700-Year-Old Tomb of Confucian Doctor Unearthed in China
The tomb of an important Confucian doctor who legend says fed his sick mother with his own flesh to show filial piety has been unearthed in China. The doctor lived more than 700 years ago.
The doctor, Wu Jing of the Ru Yi (Confucian doctor) family lived during the Yuan dynasty, from 1271 to 1368 AD, in Zhouzhi Village in the northwest Shaanxi Provice.
The tomb has an inscription of 665 words saying who he was and giving the story about feeding his sick mother. Wu Jing was buried with 76 objects, including jade and pottery. The tomb has a passage to a burial chamber with a door. Bone residue from an unknown source, iron nails and wood ashes were found in the burial chamber.
"The tomb is an important discovery that will shed light on unknown aspects of medical history and social culture in the Yuan dynasty," archaeologist Duan Yi said.
The tomb is in Xi’an City, capital of Shaanxi Province, Duan, who is with the Shaanxi Provincial Institute of Archaeology, told Xinhua.
Confucian doctors were a special group proficient in both Confucianism and medicine, which allowed them a high status during that period. Wu was appointed to a post in charge of local medical services and education, similar to today's head of a medical school, the inscription on the gravestone said. A story was recorded in the gravestone that he once cut flesh from his own arm to feed his ailing mother to show filial piety.—Xinhua.
According to the Shanghai Daily, “there were two kinds of doctors in old times—Ru Yi (Confucian doctor) and Shi Yi (generational doctor). A lot of … doctors in the past were Confucian doctors. They were well-educated, good at music, chess, calligraphy and painting. They learned everything fast and the most important thing was that they were kind, responsible men due to the deep influence of Confucianism.”
Stories inspired by the ancient sage Confucius tell of the great lengths people went to to show devotion and love to their associates, especially parents and family members.
The story of Wu Jing feeding his mother from his own flesh is an extreme example of filial piety, though there are many other such legends.
In another legend, told in the book Twenty-Four Paragons of Filial Piety, a man’s father has died and he is left to care for his mother. He cut wood in the mountains daily, and she wove cloth such that they were barely able to make ends meet. One day she had a visitor who had come from far away. She was agitated because she had nothing to offer the guest. Finally, in exasperation she accidentally bit her finger. Her son suddenly has a pain in his heart and thinks something is wrong with his mother and returns home.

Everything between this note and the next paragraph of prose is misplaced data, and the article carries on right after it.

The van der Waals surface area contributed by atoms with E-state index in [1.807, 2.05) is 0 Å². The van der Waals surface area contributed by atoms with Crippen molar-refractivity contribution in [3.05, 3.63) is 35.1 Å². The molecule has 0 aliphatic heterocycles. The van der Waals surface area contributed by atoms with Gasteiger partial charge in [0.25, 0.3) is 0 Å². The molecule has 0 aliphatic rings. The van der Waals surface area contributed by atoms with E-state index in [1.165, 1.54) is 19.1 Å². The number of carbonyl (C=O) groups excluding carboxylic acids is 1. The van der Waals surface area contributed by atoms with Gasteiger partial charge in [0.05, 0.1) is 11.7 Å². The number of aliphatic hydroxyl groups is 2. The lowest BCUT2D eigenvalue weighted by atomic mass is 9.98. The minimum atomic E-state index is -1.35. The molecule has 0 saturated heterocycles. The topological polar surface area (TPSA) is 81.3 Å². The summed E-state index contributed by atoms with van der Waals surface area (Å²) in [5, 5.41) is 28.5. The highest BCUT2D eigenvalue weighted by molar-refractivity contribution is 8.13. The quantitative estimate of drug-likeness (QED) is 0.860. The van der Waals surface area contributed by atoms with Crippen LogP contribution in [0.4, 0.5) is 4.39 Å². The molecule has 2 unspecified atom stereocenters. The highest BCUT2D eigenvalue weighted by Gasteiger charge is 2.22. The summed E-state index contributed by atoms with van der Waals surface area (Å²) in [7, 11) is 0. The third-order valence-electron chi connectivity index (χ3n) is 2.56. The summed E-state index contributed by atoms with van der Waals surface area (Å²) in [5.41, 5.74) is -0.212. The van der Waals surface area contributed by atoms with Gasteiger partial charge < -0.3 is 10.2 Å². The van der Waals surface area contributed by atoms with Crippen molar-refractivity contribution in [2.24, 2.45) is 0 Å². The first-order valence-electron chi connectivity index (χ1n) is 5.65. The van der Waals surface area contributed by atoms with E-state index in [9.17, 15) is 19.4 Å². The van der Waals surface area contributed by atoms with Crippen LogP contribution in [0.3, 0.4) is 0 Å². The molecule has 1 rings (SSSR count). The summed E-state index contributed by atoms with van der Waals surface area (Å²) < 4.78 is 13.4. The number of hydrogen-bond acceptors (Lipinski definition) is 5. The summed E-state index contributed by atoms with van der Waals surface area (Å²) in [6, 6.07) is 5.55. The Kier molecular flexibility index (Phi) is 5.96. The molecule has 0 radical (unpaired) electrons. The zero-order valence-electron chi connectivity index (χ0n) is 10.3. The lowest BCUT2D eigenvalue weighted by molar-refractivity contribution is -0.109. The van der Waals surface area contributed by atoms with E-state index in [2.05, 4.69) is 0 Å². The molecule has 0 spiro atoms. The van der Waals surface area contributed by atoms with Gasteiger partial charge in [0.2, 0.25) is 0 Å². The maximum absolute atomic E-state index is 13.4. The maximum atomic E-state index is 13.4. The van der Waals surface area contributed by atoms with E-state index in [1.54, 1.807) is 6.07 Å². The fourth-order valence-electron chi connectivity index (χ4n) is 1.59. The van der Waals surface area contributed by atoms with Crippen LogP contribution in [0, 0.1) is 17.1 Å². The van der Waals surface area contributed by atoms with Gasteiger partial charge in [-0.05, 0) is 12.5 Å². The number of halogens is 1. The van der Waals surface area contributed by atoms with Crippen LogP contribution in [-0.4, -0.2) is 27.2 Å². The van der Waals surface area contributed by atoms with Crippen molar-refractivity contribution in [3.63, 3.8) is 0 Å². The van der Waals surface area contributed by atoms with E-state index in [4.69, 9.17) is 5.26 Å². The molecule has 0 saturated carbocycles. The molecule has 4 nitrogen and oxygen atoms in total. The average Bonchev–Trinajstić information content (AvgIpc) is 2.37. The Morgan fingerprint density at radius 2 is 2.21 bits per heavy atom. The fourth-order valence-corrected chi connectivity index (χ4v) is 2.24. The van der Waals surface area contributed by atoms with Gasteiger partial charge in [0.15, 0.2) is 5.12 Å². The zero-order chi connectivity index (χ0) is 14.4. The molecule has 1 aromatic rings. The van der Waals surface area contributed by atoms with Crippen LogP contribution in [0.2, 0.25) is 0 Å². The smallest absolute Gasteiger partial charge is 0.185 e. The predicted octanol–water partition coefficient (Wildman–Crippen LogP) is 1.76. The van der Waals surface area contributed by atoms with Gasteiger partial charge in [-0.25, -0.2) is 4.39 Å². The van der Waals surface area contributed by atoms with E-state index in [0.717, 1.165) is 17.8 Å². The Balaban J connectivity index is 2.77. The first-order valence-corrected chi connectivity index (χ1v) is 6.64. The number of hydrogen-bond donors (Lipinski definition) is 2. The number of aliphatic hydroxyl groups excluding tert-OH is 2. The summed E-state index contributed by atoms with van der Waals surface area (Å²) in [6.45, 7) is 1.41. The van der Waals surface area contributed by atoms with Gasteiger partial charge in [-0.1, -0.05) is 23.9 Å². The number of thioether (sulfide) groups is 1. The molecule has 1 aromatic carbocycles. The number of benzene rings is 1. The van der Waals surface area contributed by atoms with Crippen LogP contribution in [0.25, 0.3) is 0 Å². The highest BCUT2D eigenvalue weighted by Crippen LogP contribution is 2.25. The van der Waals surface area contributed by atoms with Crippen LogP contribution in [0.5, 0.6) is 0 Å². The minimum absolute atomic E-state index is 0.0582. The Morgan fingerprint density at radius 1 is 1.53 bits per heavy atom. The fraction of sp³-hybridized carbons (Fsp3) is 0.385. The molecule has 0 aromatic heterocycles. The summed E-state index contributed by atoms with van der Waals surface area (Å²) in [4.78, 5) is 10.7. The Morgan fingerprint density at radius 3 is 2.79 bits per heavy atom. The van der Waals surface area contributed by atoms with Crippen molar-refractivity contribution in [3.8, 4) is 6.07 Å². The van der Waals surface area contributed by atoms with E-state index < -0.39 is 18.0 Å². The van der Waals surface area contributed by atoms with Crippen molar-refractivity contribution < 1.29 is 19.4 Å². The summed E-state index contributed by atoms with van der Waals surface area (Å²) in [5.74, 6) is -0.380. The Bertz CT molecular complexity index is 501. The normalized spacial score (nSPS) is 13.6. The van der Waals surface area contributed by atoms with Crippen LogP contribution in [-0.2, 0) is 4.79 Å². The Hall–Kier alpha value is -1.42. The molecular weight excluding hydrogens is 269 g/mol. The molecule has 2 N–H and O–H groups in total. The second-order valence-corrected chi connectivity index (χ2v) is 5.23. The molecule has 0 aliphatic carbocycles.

“Arriving before his mother, he knelt in the doorway and asked her what was the matter. Relieved and happy, she said, ‘A guest has come and I was so upset that I bit my finger. You must be a truly respectful child that you can know your mother's thoughts from a distance!’”
According to Chinese mythology, the origins of traditional Chinese medicine can be traced back to three legendary emperors: Fu Xi, Shen Nong and Huang Di. One of the mythical rulers, Shen Nong, who lived 5000 years ago, is hailed as the "Divine Cultivator" by the Chinese people because he is attributed as the founder of herbal medicine and taught people how to farm. In order to determine the nature of different herbal medicines, Shen Nong sampled various kinds of plants, ingesting them himself to test their individual effects. According to the ancient texts, Shen Nong tasted a hundred herbs including 70 toxic substances in a single day, in order to get rid of people's pain from illness. As there were no written records, it is said that the discoveries of Shen Nong was passed down verbally from generation to generation.
In December 2013, archaeologists found more than 900 bamboo strips at a construction site in the south-western city of Chengdu in China, which reveal recipes for treating ailments that date back around 2000 years. The discovery provides new insight into the methods used in traditional Chinese medicine.
Xie Tao of Chengdu's archaeology institute said that some of them are lost medical classics written by the successors of Bian Que, reputed to be China's earliest known physician. According to legend recorded in the Records of the Grand Historian, Bian Que was gifted with remarkable abilities from a deity. The story states that he was given a packet of medicine that gave him the ability to see through the human body. He thereby became an excellent diagnostician with his s-ray like ability. It is said that he pioneered pulse-taking, used anesthesia and even performed an organ transplant.